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Miami residents priced out of a city built for the rich

Miami is one of the worst cities in the U.S. to live in when it comes to affordable housing, and residents pay among the highest share of their incomes on rent. But a recent plan endorsed by the city would pave the way for creating 12,000 affordable housing units by 2024. Special correspondent Alicia Menendez reports as part of our series, “Chasing the Dream: Poverty and Opportunity in America.”

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  • Hari Sreenivasan:

    Miami is known as a luxury destination — from yachts in the harbor to a skyline filled with high-end high rises. But don't let the glitz fool you. Many in Miami can barely afford to live there. Special correspondent Alicia Menendez reports on the affordable housing squeeze and what the city is doing to tackle a growing crisis. This segment is part of our ongoing initiative, Chasing the Dream: Poverty and Opportunity in America.

  • Alicia Menendez:

    Just north of downtown Miami, many residents of the Trinidad and Sunnyland Mobile Home Parks are facing eviction.

  • Luis Vindel (translation):

    Most of the people who live here are low-income people.

  • Alicia Menendez:

    Luis Vindel has lived here for 22 years. Like most residents, he owns his mobile home, but rents the land beneath it. When a developer bought this park last year, it raised the rent on each lot between $250 and $350, about a 50 percent increase.

  • Luis Vindel (translation):

    That is an abuse, a violent abuse against all of us who live here.

  • Alicia Menendez:

    Vindel and several other residents sued the landlord, arguing the increase does not represent a fair market rate.

  • Nejla Calvo:

    We've had success with defending the evictions.

  • Alicia Menendez:

    Nejla Calvo is a staff attorney at Legal Services of Greater Miami. She represents dozens of Sunnyland and Trinidad's residents.

  • Nejla Calvo:

    Mobile home parks are the last form of non-subsidized affordable housing. What we're seeing unfortunately is that these mobile home parks as they're getting bought up by developers and as they're increasing their rents or closing down for redevelopment they're not, those affordable housing units are not being replaced. We're just losing that.

  • Alicia Menendez:

    It's not just mobile home parks. Miami is one of the least affordable cities for housing in the country.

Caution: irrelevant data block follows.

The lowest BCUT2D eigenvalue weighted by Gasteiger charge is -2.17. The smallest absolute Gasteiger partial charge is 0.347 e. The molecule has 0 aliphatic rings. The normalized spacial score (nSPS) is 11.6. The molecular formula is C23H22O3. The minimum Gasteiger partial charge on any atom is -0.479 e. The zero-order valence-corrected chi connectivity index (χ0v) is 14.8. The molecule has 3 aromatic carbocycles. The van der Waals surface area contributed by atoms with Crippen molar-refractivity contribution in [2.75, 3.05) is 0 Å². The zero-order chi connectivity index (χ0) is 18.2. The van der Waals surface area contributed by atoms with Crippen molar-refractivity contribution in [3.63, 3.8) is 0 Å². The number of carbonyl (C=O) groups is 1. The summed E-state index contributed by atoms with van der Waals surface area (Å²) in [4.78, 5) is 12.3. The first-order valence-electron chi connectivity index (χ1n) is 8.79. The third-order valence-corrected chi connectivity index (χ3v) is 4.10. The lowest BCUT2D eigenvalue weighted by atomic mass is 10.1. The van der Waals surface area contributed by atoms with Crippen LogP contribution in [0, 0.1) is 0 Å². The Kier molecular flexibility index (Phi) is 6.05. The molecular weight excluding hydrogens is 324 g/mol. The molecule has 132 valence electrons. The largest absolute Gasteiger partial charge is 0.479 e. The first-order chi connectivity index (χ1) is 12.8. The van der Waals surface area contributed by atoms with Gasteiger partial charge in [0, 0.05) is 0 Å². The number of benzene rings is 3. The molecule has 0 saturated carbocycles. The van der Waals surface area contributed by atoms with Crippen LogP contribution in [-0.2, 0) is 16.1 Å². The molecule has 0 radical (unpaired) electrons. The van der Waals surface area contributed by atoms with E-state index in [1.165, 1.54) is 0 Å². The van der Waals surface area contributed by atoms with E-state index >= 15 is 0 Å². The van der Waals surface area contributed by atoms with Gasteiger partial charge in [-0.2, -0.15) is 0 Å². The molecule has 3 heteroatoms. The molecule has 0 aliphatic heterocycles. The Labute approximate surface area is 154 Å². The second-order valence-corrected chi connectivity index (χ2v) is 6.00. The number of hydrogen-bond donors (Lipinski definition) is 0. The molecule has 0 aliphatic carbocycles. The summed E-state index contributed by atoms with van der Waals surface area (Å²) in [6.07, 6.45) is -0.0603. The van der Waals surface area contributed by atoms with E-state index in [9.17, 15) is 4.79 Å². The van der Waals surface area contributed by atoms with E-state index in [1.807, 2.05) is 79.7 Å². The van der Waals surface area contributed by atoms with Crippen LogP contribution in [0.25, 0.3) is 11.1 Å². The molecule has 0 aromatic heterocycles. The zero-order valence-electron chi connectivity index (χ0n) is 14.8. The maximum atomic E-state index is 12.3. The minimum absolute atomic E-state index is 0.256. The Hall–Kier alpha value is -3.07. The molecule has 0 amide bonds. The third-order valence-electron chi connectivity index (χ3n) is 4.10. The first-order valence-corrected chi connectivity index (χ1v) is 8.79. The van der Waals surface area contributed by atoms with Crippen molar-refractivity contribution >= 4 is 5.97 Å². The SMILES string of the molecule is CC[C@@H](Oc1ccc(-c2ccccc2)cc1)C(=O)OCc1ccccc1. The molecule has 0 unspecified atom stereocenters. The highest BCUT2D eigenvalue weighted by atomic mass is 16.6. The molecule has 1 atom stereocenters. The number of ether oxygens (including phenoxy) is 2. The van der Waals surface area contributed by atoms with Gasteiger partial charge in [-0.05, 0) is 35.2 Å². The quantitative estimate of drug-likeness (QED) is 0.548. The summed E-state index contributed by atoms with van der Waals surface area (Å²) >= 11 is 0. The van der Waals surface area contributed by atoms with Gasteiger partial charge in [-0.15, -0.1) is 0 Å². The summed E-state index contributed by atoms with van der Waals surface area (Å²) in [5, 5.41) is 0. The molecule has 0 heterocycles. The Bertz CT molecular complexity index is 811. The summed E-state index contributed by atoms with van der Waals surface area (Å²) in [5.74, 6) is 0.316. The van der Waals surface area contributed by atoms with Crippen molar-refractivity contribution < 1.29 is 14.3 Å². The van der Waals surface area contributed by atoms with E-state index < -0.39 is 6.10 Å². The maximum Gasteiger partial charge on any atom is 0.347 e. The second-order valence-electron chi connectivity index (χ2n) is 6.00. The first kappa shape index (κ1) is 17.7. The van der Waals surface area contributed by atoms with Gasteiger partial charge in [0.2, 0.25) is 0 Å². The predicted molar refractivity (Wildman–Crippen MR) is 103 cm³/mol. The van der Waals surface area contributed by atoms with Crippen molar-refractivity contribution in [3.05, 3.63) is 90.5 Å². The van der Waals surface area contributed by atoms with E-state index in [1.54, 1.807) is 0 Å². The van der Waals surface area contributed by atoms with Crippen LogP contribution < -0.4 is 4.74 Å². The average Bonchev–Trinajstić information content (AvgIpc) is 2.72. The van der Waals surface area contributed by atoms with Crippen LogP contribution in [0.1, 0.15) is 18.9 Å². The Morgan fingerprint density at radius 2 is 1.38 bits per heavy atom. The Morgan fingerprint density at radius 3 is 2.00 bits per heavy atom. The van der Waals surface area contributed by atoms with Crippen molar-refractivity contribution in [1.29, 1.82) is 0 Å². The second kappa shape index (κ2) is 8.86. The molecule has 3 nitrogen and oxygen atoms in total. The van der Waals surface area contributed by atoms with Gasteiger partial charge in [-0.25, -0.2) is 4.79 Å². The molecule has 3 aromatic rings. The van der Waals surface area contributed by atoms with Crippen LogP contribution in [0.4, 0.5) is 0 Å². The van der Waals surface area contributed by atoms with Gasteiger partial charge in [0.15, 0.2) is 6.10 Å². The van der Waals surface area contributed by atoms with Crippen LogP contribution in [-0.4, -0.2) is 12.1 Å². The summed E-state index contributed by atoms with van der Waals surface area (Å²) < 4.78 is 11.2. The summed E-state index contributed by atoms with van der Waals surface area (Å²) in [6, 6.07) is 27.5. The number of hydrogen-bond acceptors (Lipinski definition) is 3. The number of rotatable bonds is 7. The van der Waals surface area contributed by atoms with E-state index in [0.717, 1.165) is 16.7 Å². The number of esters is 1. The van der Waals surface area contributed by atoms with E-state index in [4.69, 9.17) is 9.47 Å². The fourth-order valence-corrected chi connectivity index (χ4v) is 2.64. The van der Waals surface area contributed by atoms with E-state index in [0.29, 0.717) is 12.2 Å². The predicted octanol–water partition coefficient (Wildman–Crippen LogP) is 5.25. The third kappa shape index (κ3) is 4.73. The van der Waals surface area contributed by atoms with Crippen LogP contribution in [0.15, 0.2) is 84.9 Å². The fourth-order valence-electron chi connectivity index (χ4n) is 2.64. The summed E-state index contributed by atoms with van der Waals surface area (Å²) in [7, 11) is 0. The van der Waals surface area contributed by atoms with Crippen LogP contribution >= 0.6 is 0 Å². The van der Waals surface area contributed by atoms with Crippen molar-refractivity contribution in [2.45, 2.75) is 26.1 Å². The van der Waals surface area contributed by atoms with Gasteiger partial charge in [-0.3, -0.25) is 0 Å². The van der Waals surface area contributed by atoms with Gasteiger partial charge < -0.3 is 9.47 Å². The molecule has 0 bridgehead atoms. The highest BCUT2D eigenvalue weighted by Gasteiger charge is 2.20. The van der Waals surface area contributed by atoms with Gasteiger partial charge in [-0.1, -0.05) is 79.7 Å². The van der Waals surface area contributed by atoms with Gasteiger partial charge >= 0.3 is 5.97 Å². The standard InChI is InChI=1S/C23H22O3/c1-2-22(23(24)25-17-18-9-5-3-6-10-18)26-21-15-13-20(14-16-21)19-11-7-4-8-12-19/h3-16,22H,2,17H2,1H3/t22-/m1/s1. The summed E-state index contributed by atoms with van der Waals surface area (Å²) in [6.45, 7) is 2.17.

• Annie Lord:

    Increasing density in single family areas…

  • Alicia Menendez:

    Annie Lord is the Executive Director of Miami Homes For All, a non-profit research and policy organization working on affordable housing.

  • Annie Lord:

    We have both a low wage economy, right. And we also have high cost real estate.

  • Alicia Menendez:

    In fact, more than half of households in Miami are considered "rent burdened," meaning residents spend more than a third of their incomes on rent. Very often people hear affordable housing and think low income but this is an issue that affects people up and down the income scale.

  • Annie Lord:

    That's exactly right. It still bears a little bit of that stigma but the fact is that this is an issue that's affecting our middle and upper middle classes as well.

  • Alicia Menendez:

    Miami Homes for All partnered with the city on a report that helped Miami come up with an affordable housing plan. It's estimated the city needs 50,000 units of affordable housing just to meet existing demand . But the report only proposes creating or renovating 12,000 units by 2024.

  • Mayor Francis Suarez:

    It's an extremely dire problem. We're a victim of our success. Everybody wants to be here. Everybody wants to live here. Everybody wants a piece of Miami.

  • Alicia Menendez:

    Francis Suarez is the mayor of Miami. There is a goal of 12,000 units by 2024. But you say you need 50,000 yes. Is that then treating this like the crisis that it is?

  • Mayor Francis Suarez:

    Sure. You know you have to start somewhere. I mean 12,000 by 2024 is the most aggressive goal the city has ever had.

  • Alicia Menendez:

    The city has pledged to spend $100 million from a recent bond to fund affordable housing projects. But the Republican mayor acknowledges that it will take several different approaches to make a dent. One proposed solution in the report is a tax on empty homes. Miami has one of the highest vacancy rates in the country — due to absentee owners from around the world who buy property here, as well as the city's large seasonal 'snowbird' population.

  • Mayor Francis Suarez:

    Everything is on the table if you will. Right? But it's hard to do a vacancy tax because how do you know that it's vacant? And frankly, taxing, I'm not sure taxing is a way out of a problem.

  • Alicia Menendez:

    The report also cites the need to preserve older multi-family homes, better utilize public lands and change zoning rules to allow for greater building density. It also sees a role for private developers to redevelop and expand existing affordable housing. Which is exactly what is happening about six miles northwest of downtown, in a place called Liberty Square. It was built in the 1930s as one of the first segregated public housing projects for black people in the Southeast. Located in the heart of Liberty City, the area now has some of the highest rates of gun violence in Miami. These boarded up homes reflect the exodus from the community. Today, only about 200 of the original 709 units are occupied as the development is being rebuilt. But that will soon change. Liberty Square is undergoing a $300 million redevelopment. This is phase one of the revitalization of Liberty Square. This complex includes public housing, affordable housing, and even units at market rate. The developer believes this model is one possible solution to the housing crisis.

  • Albert Milo:

    We want to make sure that it's a true mixed income community, and, you know, the units are all the same.